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Car Window Damage: Repairs and Insurance Advice

car window damage

You’ve just stepped outside of your home to get in your car and you stop in your tracks: the driver’s side window has been smashed in, shattering glass across the front seats and all over the floor. Worse, your radio was purloined and your main console storage compartment has been ransacked. What are you going to do?

Car window damage repair will cost you some money, and you can’t always fix the problem right away. But don’t panic, here’s a four-step guide to assist you while you await your insurance company’s response and the resultant repairs:

Step 1: Roll Up Your Sleeves

The first thing to do when making car window repairs is to don a pair of work gloves and sweep up the glass. You may find it easier to vacuum the mess, but be mindful that some shards may still be stuck to the door or embedded in the carpet. Expect to find glass in the oddest places, including inside cubbies, beneath the rear seat and in vent openings. Modern car window glass it designed to break up into tiny pieces rather than large shards, which can make cleanup tedious. Vacuum or sweep up what you can; then carefully remove embedded pieces with your gloves on. Take your time, don’t rush. Lastly use a flashlight to locate any lost pieces, as they will reflect in the light beam.

Secure your temporary window in place with duct tape.Step 2: Take Cover

Acquire and apply transparent plastic sheeting. A thick and transparent garbage bag may be sufficient here, otherwise you may need to head to a hardware store to buy some materials. You should measure the window’s size first before cutting anything, and the sheeting should wrap tightly around the door frame and be affixed with duct tape. Try to cut your material to size and to trim any excess plastic remaining.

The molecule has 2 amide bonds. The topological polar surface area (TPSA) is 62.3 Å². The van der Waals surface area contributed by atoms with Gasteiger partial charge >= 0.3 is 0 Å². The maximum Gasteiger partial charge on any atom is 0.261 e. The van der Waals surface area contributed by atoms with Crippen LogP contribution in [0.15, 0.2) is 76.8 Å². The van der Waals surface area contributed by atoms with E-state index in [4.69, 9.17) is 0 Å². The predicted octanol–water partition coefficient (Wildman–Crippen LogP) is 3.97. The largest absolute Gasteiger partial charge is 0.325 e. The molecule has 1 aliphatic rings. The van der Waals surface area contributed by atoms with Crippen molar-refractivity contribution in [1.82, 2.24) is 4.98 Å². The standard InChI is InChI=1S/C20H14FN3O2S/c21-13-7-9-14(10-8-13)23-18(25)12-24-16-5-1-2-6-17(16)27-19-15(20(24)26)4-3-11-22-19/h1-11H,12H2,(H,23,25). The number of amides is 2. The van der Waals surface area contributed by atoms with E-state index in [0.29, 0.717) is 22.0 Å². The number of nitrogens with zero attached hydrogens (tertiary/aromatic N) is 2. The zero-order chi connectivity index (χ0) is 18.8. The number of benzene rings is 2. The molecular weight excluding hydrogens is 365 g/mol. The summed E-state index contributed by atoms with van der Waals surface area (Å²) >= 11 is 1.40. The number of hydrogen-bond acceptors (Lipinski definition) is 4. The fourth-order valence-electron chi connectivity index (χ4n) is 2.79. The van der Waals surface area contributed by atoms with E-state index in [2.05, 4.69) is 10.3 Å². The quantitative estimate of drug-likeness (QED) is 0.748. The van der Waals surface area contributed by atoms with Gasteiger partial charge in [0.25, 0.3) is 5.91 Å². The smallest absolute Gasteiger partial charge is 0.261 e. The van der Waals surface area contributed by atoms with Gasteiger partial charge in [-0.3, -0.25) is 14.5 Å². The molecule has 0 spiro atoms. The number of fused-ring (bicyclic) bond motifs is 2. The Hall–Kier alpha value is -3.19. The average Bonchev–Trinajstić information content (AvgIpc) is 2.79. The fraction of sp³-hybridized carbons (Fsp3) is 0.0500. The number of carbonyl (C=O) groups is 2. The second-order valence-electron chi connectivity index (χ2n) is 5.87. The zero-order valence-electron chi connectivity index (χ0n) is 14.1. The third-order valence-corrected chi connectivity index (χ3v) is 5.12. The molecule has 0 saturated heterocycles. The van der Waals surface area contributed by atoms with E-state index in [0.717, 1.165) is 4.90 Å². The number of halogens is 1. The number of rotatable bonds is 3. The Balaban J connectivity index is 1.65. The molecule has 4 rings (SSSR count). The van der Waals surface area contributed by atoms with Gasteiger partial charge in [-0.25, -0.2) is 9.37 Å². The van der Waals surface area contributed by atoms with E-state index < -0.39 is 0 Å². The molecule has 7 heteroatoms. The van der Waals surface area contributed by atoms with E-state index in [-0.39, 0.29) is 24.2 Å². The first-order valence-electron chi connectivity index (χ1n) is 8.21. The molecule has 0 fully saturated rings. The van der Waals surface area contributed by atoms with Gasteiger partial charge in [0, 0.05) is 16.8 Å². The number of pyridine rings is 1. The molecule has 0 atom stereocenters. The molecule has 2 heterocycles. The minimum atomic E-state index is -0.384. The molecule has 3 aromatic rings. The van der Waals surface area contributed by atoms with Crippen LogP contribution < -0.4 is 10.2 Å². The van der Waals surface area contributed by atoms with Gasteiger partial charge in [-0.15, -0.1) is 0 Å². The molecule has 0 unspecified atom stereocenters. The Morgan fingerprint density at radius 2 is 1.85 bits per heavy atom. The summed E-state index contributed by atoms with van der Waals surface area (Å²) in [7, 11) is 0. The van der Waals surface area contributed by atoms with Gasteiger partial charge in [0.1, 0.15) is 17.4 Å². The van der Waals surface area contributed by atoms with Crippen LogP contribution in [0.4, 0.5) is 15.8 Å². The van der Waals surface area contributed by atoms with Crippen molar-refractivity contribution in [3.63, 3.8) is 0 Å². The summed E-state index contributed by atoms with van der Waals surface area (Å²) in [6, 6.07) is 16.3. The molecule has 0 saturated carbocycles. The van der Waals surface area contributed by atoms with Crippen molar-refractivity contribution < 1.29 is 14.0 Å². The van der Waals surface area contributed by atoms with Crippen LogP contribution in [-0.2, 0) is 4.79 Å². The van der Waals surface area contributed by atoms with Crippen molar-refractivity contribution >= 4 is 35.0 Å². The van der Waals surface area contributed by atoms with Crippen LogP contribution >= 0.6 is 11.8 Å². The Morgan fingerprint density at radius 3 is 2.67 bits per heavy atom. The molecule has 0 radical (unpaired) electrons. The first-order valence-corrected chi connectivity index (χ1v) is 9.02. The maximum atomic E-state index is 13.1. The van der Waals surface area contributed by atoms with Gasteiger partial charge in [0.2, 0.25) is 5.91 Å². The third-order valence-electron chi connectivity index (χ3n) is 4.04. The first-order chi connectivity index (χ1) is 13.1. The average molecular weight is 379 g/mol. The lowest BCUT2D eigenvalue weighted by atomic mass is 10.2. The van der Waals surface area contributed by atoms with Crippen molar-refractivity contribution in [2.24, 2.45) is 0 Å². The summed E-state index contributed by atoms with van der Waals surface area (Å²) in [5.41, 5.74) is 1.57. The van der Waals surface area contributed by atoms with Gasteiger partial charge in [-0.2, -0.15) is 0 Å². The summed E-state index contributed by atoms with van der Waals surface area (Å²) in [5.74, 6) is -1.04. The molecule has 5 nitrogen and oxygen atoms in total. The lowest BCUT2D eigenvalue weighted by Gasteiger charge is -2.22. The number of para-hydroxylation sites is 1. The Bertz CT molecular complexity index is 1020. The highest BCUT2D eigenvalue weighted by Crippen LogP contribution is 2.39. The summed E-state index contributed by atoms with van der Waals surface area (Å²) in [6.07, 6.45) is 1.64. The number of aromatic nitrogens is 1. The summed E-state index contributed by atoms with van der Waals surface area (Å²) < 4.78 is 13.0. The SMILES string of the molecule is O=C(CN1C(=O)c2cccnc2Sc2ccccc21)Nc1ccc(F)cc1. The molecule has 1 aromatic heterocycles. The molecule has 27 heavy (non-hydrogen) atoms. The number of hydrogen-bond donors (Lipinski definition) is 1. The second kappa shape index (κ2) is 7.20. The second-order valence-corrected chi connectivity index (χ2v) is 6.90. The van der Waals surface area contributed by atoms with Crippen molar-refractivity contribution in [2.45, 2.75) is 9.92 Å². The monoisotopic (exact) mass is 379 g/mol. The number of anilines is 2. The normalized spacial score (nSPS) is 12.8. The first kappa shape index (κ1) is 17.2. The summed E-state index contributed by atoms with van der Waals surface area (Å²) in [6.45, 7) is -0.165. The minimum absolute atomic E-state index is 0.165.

Step 3: If You Can’t Duct It

To ensure that the plastic is tightly in place and will resist moisture, including rain and snow, you should add a second application of duct tape overlapping the first row that circles the perimeter of the plastic. The plastic should be as tight as possible, to avoid flapping in the wind. Some movement is okay, but not so much that it will become a distraction or might eventually work its way loose.

Step 4: To Leak or Not to Leak

The final step in your car window damage quest is to test your repair to certify that it’s secure. Tap on the plastic and it should only budge a little. If you want to verify its waterproof properties, then turn on a garden hose, place it on a gentle setting and spray it down. Take a look and see if there’s been a leak, and if there has been, find the source and secure it.

Insurance Considerations

Even before you begin repairs, you should notify your insurance company of the damage. You can also file a police report. You should know that the damage may not be covered under your present insurance coverage. Or, if it is covered, the extent of the damage may be too small to file a claim.

On the other hand, if your damage was more extensive, then filing a claim may be worthwhile. Car window damage is typically covered under comprehensive coverage. In some cases, your homeowner’s insurance coverage may kick in. Contact your insurance agent for guidance, and file a claim if your costs are more than the deductible.

Although a broken car window is a real pain, with this guide, the aftermath doesn’t have to be.

Check out all the vision and safety parts available on NAPA Online or trust one of our 17,000 NAPA AutoCare locations for routine maintenance and repairs. For more information on car window damage, chat with a knowledgeable expert at your local NAPA AUTO PARTS store.

Photo courtesy Wikimedia Commons.


Matthew C. Keegan View All

Matt Keegan has maintained his love for cars ever since his father taught him kicking tires can be one way to uncover a problem with a vehicle’s suspension system. He since moved on to learn a few things about coefficient of drag, G-forces, toe-heel shifting, and how to work the crazy infotainment system in some random weekly driver. Matt is a member of the Washington Automotive Press Association and is a contributor to various print and online media sources.

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